Chief Editor Of "Gorky" Nina Nazarova: Why Do We Need A New Website About Books

A life 2022
Chief Editor Of "Gorky" Nina Nazarova: Why Do We Need A New Website About Books
Chief Editor Of "Gorky" Nina Nazarova: Why Do We Need A New Website About Books

Video: Chief Editor Of "Gorky" Nina Nazarova: Why Do We Need A New Website About Books

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An online magazine about literature and culture "Gorky" was launched today, founded by Russian publisher and publicist Boris Kupriyanov. We met with the editor-in-chief of Gorky, Nina Nazarova, and talked about the lack of time for reading, literary reviews and how to turn a book from a piece of furniture into a part of life.

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Everyone seems to be reading a lot less. And at a time like this, you launch a website about literature

At least we have less time - more precisely, the competition has intensified during this time. I remember how I lived not only without the Internet, but also without a VCR. Then books, of course, beat TV with a crushing score and were the most important source of knowledge of the world. And now there is a feeling that time for reading is constantly eating away progress - for example, wi-fi in the Moscow metro became his next victory. Reading is increasingly turning into a conscious choice: by default, people no longer grab a book, but something else. For social networks, for example.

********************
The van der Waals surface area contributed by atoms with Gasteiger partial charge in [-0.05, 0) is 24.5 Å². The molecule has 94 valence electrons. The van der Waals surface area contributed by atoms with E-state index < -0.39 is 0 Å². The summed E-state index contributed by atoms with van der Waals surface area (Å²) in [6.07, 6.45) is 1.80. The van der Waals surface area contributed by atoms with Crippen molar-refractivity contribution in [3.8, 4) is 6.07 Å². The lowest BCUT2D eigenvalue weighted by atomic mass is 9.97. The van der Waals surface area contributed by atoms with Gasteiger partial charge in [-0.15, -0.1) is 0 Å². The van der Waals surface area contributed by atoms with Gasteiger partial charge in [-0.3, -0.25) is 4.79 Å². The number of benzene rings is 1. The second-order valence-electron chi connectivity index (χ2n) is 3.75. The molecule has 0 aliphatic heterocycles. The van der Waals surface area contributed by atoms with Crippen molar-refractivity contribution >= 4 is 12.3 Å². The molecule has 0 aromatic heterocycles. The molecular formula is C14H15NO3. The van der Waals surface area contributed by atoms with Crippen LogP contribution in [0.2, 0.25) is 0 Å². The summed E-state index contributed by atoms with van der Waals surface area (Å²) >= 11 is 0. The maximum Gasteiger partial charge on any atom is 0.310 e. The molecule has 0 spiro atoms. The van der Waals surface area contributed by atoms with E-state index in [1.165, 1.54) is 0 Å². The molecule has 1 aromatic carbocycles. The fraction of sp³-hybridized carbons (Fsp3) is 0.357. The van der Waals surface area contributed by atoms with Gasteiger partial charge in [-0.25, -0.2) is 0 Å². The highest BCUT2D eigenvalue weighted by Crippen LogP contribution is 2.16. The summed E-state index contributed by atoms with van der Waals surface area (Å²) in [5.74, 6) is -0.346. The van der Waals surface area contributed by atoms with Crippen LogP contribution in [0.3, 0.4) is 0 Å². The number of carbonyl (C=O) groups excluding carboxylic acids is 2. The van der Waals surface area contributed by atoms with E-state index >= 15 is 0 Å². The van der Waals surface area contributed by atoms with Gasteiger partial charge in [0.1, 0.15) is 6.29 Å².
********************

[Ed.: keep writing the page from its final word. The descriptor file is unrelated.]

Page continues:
On the other hand, the same social networks work as a media and a recommendation service: you can find out about a new book from Facebook

Well, it's still a way of spreading information. The question is where this information comes from. Of course, there are excellent publications in Russian that write about books and literature: Kommersant Weekend, Afisha, Colta, Meduza. However, they write mainly about new books - within the framework of a general conversation about cultural novelties, about consumption. But we read books without being attached to when they came out. Sometimes it is in the mood, sometimes because someone advised, sometimes because the author's name caught your eye and you remembered that you had wanted to read it for a long time. The choice is complicated and whimsical.

At Gorky we want to shake this established practice of talking only about new things. Therefore, even when I order the author a review of a new thing, I certainly specify: "If you want to talk about old works on the same topic, do not deny yourself anything." Relatively speaking, a review of a new novel about Rome can begin even with Gogol. I would like to have a feeling of a living cultural process, and not just new products on display.

That is, you will partly follow the path of "Arzamas"?